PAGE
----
Then, based on these measurements, I drafted the pattern pieces.

*The exception is the pants leg:  I traced the outside pants leg from waist to hem and the inside leg from crotch to hem.  I still had to describe some of the dimensions, but this gave me a very good basis for the overall shape of the trouser part of the garment.

Pleats abound in this suit, front! back! top! bottom!  So in describing it, I was careful to note not just the placement of each pleat but also its length, depth and direction.

For example, three deep and long pleats on each shoulder - front and back.  Bodice pleats at the waistline.  Four front pleats on the trousers.

Three long and deep pleats at the back shoulders, and shirred back waist. 

Two deep side seam pockets; the top of each is caught in the front waist seam.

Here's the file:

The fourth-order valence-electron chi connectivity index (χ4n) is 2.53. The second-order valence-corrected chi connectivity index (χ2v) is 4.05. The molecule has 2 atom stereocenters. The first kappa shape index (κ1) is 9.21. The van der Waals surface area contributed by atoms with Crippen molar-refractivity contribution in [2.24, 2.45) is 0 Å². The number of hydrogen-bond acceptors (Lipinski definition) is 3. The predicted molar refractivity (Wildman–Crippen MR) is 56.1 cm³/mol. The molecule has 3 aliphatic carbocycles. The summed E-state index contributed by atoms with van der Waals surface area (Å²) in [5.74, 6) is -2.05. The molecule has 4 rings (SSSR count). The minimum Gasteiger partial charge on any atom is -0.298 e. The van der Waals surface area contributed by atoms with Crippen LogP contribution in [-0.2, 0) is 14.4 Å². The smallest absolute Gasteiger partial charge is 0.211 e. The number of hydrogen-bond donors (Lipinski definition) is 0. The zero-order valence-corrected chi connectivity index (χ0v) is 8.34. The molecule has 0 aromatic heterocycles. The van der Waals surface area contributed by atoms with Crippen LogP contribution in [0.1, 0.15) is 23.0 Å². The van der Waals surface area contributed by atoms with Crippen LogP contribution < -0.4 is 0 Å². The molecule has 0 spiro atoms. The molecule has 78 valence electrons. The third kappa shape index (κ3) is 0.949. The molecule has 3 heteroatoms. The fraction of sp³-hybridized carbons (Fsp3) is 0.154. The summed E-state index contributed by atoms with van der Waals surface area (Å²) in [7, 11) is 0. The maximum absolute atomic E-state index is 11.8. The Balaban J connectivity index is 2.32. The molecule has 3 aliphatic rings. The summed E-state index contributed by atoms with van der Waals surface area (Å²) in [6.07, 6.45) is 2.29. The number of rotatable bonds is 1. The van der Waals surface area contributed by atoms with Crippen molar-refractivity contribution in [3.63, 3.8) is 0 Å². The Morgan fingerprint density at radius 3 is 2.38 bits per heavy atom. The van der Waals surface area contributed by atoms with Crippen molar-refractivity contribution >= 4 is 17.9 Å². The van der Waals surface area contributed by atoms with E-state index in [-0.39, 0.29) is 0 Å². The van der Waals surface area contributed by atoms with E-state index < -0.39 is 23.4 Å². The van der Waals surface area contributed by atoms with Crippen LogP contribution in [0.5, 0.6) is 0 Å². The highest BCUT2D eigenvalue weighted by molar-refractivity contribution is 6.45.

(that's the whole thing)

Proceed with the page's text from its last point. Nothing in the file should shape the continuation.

The left side seam is one long zipper, all the way from the armscye to about mid-thigh.  The zipper runs behind the side seam pocket.  Figuring out how to put these things together was quite a trick of mental gymnastics ... the pattern I drafted obviously didn't come with any assembly instructions!

I made a few small but important changes to the garment that improved its fit and overall proportions:

I shortened the bodice by 1 cm and the trouser crotch length by 2 cm, but lengthened the trouser leg.

I narrowed the outside shoulder line by about 2 cm and shaped the armscye. The original had a very unattractive straight armscye that created excess of fabric puddling around the armpits, especially in the back.

I oriented the front pattern pieces so the CF diagonal crossover is on the straight grain (i.e., no bias stretching or rippling) , plus I took out a gape dart, shifted to the bottom of the pattern piece, from the CF diagonal.  This really improved the fit of the CF in comparison with the original, in which the bodice noticeably gaped open. The original was also a bit too long waisted for me and my daughter - we're borderline petites - so that also contributed to the original's gaposis.

There's no gaposis in my bodice at all

I'm just about ready to tackle my new coat now.  So stay tuned...